Examples of blogs between teacher candidates and K-12 learners are beginning to appear in the research literature. One successful example is from Gibson and Kelland (2009), who described the results of their investigation into the blogging exchange of preservice teachers with fourth-grade students in a social studies methods class as being mutually beneficial. The pupils wrote with a sense of audience, and the teacher candidates were able to see theories they were learning about in their course enacted in the classroom. Witte (2007) shared her experiences connecting middle school students with preservice teachers through literary discussions. She found that besides the technology demands blogging required of the school infrastructure (time, hardware, and Internet access), the middle-school students needed to meet face-to-face, as well as through the blogs, in order to generate meaningful collaborative writing.
Blogs were chosen in this study as a medium through which the collaboration between TESOL and English teacher candidates could be explored, possibly sensitizing them to the writing demands placed on secondary English language learners. The research questions guiding this inquiry were as follows:
- What perspectives did TESOL and English teacher candidates gain from their experience in the blog exchange?
- What were the affordances and constraints of blogs as the medium for this initiative?
The weekly blogging project was designed through collaboration among teacher educators at one college in TESOL (authors Baecher and Rosalia) and English (author Schieble) and a TESOL cooperating teacher (author Rorimer) from a nearby public secondary school, River East High (pseudonym). Both the college and the high school are located in a large urban city in the northeast US. The cooperating teacher had been teaching at the school for 4 years. State-mandated school reform for schools identified River East High as “Persistently Lowest Achieving.” One of the main reasons the school had been identified as being in need of improvement is that ELLs had consistently not met Annual Yearly Progress (a measurement defined by the United States federal No Child Left Behind Act) in English. These factors pointed to the need for designing engaging activities for ELLs to support their growth in academic English.
The River East High class profiled in this study consisted of 24 11th- and 12th-grade students in the cooperating teacher’s ESL English language arts class. All of the students in this class were receiving ESL services and represent high, intermediate, and low-level proficiency with academic forms of English. The students’ home languages and countries of origin included Spanish (from Colombia, Ecuador, and Mexico), Korean (from South Korea), Chinese (from China), Polish (from Poland), Albanian (from Albania), Urdu (from Pakistan) and Bengali (from Bangladesh). During the time of the study, the cooperating teacher was preparing her students for the upcoming high-stakes state English exam.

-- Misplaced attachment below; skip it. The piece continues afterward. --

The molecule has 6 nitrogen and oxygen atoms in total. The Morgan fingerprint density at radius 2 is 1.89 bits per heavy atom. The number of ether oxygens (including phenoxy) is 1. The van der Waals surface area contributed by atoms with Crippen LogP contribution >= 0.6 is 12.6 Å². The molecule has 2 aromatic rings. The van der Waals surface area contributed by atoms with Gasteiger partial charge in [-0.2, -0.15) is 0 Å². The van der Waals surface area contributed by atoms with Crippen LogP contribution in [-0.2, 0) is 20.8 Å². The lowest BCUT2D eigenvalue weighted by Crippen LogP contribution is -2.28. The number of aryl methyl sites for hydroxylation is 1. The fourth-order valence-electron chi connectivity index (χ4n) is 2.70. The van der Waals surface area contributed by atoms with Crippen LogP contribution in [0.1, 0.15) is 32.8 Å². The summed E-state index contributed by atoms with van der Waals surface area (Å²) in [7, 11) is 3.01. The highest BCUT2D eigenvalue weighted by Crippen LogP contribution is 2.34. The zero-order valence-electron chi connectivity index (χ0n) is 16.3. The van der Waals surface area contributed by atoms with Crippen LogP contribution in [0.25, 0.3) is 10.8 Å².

Teacher candidates who participated in the blog exchange were enrolled at the same college, either in the areas of TESOL or English education. Candidates registered in the fall 2010 TESOL and English methods courses were invited to participate in an online field experience using Blogger, a freely accessible Google blog product. Baecher and Schieble were the course professors for each respective methods class and devised the project based on perceived need for candidates to learn more about working together to support ELLs’ academic writing.
Each of the authors has taught in secondary school settings for more than 5 years, with only one author bringing prior experience in the use of blogs with ELLs. The teacher candidates all had familiarity with what a blog was, but none had specifically used Blogger (or other software) to write a blog. Candidates were all preservice students working toward the master of arts degree and initial teaching certification.
Six teacher candidates from each program volunteered to participate in the blog exchange (n = 12). The teacher candidates were randomly matched and assigned to a blog group. Each blog group consisted of 4 ELLs, 1 TESOL candidate, and 1 English candidate.
To assemble the blog groups, the cooperating teacher used two diagnostic measures to rank order the whole class of students by English language proficiency. These measures included the results from the spring 2010 state ESL achievement exam and the scores from a department-wide diagnostic test that was administered during the first week of school. She then created six homogenous groups ordered from beginning to advanced levels of English proficiency. Groups were each leveled by proficiency to facilitate differentiated support, but the teacher did not reveal that information to either the student or teacher candidate participants, so as not to bias their perceptions or impressions of the ELLs’ proficiency levels.
The blog groups were created through Blogger as six private groups, although all of the faculty facilitators could view them. Within each group, the paired teacher candidates and their group of four ELLs were able to view and respond to blog posts. Once a week for 6 weeks the cooperating teacher brought a cart of netbooks into her classroom and had her students log in to their computers and find the blog. TESOL faculty visited the class to observe and assist for the first two sessions.
The purpose for each blogging session was for students to respond to a writing prompt called a “critical lens quote” to practice writing for academic purposes. For each weekly response, students were to relate the quotation to works of literature they had read in class. For example, one critical lens quote prompted students to consider: “The test of a courageous person is the ability to bear defeat without losing heart.” The writing process emulated the same format and writing expectations that students would encounter on their upcoming state English exam.